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Compounding Medication Regulations

What are compounding pharmacies banned from doing?


Other proscriptions may apply, but here are some of compounding medication regulations, which state what compounding pharmacies cannot do.


  • Compounding pharmacies cannot make pharmaceuticals without a prescription order from a licensed practitioner with prescriptive rights (medical doctor, osteopath, dentist, podiatrist, veterinarian, et al.)
  • Compounding pharmacies cannot duplicate prescription or over-the-counter pharmaceuticals that are readily available on the commercial market. (Drugs that are on temporary back-order or manufacturer discontinued are allowed for compounding, however.)
  • Compounding pharmacies cannot compound medications for food or food-producing animals.
  • Compounding pharmacies cannot make claims of efficacy about their compounds.
  • Compounding pharmacies cannot make customized veterinary drugs containing trilostane or pergolide unless they use the commercially available form of these pharmaceuticals as the source of the active ingredient for said compounds.
  • Compounding pharmacies cannot claim that their compounds are FDA-approved drugs.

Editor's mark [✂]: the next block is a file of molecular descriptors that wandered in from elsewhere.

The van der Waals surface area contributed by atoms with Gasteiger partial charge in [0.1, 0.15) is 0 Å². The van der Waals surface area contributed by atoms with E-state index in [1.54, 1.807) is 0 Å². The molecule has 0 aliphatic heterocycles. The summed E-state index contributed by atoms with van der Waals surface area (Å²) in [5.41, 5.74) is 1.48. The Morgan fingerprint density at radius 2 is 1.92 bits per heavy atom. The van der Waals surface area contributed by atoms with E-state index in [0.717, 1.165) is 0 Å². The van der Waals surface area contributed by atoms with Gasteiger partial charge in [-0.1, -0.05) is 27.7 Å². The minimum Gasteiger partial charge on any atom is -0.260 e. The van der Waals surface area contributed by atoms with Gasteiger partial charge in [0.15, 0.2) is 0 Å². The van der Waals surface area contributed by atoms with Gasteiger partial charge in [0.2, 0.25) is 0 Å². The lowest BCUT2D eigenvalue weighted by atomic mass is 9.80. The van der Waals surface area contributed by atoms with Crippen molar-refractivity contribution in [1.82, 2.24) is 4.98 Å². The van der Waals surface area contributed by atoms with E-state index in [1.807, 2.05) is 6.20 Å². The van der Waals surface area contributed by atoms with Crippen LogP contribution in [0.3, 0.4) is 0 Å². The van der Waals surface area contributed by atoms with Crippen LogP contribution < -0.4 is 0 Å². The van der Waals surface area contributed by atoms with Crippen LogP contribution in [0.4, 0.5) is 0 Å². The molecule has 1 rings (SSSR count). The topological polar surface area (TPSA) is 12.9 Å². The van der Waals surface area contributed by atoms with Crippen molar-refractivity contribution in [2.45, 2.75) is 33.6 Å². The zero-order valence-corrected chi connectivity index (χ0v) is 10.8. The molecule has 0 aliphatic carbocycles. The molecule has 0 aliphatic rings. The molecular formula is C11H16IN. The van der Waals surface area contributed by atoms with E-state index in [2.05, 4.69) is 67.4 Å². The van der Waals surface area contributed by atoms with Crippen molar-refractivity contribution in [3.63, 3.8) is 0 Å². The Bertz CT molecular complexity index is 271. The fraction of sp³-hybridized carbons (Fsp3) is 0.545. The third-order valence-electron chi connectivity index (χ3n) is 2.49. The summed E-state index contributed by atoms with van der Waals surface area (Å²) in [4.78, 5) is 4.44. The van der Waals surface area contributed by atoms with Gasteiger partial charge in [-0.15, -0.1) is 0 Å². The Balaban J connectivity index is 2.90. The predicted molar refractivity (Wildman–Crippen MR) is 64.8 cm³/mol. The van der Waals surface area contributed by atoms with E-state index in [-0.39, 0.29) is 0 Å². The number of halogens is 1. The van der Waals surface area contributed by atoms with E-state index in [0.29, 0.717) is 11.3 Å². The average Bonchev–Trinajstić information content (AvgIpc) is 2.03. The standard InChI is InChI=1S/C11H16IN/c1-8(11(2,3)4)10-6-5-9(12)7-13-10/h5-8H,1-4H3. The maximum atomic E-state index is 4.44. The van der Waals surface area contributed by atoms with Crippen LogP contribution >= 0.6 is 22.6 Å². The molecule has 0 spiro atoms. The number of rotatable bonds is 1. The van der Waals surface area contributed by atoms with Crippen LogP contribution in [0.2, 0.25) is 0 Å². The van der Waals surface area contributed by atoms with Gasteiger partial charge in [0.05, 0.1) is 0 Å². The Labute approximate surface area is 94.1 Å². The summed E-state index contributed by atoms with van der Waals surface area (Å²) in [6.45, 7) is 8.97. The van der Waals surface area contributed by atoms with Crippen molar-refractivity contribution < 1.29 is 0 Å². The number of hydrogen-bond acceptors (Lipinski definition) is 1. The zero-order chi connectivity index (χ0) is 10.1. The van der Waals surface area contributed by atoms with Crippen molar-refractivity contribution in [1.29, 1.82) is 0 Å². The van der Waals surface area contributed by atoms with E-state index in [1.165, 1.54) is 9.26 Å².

• Compounding pharmacies cannot dispense their compounds in states where their pharmacies are not licensed (unless the state has no licensing regulations for out-of-state pharmacies that dispense within their borders).
  • Compounding pharmacies cannot operate like manufacturers. If engaging in manufacturing (making drugs without a specific prescription order), then the pharmacy comes under the sole regulatory purview of FDA and not of the state board of pharmacy.
  • Compounding pharmacies cannot compound drugs that were withdrawn or removed from the market for safety reasons.
  • Compounding pharmacies cannot use ingredients sourced from facilities that are not FDA approved.

Compounding pharmacies cannot simply abide by federal compounding medication regulations; they must also comply with the state board of pharmacy regulations in their state(s) of operation.


To read about more common compounding pharmacy questions, please refer to our FAQ page.